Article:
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People v. Harmon

Court of Appeals of Colorado, Sixth Division

October 17, 2019

The People of the State of Colorado, Plaintiff-Appellee,
v.
Sarah Jean Harmon, Defendant-Appellant.

Page 619

          Mesa County District Court No. 16CR6299. Honorable Valerie J. Robison, Judge.

         COUNSEL:

         Philip J. Weiser, Attorney General, Gabriel P. Olivares, Assistant Attorney General, Denver, Colorado, for Plaintiff-Appellee.

          Megan A. Ring, Colorado State Public Defender, Jacob B. McMahon, Deputy State Public Defender, Denver, Colorado, for Defendant-Appellant.

          Welling and Martinez[*] , JJ., concur.

          OPINION

          BERGER, JUDGE.

Page 620

         [¶1] Is a passenger in a vehicle that is lawfully stopped for a traffic infraction seized within the meaning of the Fourth Amendment ?

          [¶2]In People v. Fines, 127 P.3d 79, 81 (Colo. 2006), and People v. Jackson, 39 P.3d 1174, 1185 (Colo. 2002), the Colorado Supreme Court held that such a passenger is not seized when the vehicle is lawfully stopped. But after these opinions were announced, the United States Supreme Court reached a different conclusion. In Brendlin v. California, 551 U.S. 249, 263, 127 S.Ct. 2400, 168 L.Ed.2d 132 (2007), the Supreme Court held that a passenger in a car is " seized from the moment [the] car c[o]me[s] to a halt on the side of the road."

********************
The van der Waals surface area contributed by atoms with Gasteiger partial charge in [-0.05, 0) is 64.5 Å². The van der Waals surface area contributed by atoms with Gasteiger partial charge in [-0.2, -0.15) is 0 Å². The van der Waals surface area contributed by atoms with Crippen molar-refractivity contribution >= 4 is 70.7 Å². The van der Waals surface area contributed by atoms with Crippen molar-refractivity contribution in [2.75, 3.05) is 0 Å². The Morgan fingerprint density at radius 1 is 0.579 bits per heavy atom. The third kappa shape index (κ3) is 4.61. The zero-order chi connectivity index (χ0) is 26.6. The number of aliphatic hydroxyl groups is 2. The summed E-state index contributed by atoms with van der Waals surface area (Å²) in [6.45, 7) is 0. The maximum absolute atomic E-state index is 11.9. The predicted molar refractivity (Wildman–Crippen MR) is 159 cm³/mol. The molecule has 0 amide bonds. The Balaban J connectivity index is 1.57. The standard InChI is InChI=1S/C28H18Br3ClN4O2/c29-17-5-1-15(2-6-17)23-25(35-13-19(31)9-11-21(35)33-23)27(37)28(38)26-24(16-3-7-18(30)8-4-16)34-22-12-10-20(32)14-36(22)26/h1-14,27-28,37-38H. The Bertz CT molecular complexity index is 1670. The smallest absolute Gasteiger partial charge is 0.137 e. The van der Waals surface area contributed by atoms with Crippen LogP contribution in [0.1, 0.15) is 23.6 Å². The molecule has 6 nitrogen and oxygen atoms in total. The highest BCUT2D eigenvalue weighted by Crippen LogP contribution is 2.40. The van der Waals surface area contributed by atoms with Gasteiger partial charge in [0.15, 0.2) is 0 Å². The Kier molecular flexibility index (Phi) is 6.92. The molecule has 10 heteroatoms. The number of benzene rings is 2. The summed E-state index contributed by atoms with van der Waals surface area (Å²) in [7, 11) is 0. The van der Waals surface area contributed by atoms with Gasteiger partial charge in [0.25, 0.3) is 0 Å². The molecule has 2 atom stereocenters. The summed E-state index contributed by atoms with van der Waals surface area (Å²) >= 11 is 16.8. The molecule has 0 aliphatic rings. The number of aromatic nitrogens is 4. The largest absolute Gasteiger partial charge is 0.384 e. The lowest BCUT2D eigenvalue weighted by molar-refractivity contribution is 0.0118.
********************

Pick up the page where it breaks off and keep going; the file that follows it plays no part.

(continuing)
[¶3] The Colorado Supreme Court has recognized that Brendlin overruled or abrogated the contrary Fourth Amendment holding in Jackson but has not explicitly done the same with respect to Fines . Tate v. People, 2012 CO 75, ¶ 8, 290 P.3d 1268; People v. Marujo, 192 P.3d 1003, 1006 (Colo. 2008). We conclude that Brendlin also abrogated the contrary holding in Fines, as Fines is expressly predicated on Jackson .[1]

          [¶4] The continued viability of Fines matters in this case because defendant, Sarah Jean Harmon, was a passenger in a vehicle that was lawfully stopped by the police. Under the Supreme Court's holding in Brendlin, because the traffic stop was lawful, Harmon was seized " from the moment [the] car came to a halt." 551 U.S. at 263. Because it is uncontested that the stop was lawful under the Fourth Amendment, there was no basis to suppress the fruits of the seizure unless some other unconstitutional seizure was effected by the police.[2]

Page 621

          [¶5] Recognizing this problem, Harmon contends that when the police directed her to a spot away from the car, separating her from the driver and the other passenger, a separate Fourth Amendment seizure occurred. She argues that because that seizure was supported by neither probable cause nor reasonable suspicion, all fruits of that seizure must be suppressed.

          [¶6] We reject Harmon's argument not because it is legally unsound under the facts she posits, but because those alleged facts are not supported by the record. Because there was no separate seizure, there was no basis to suppress the fruits of the seizure, and the trial court correctly denied Harmon's motion to ...


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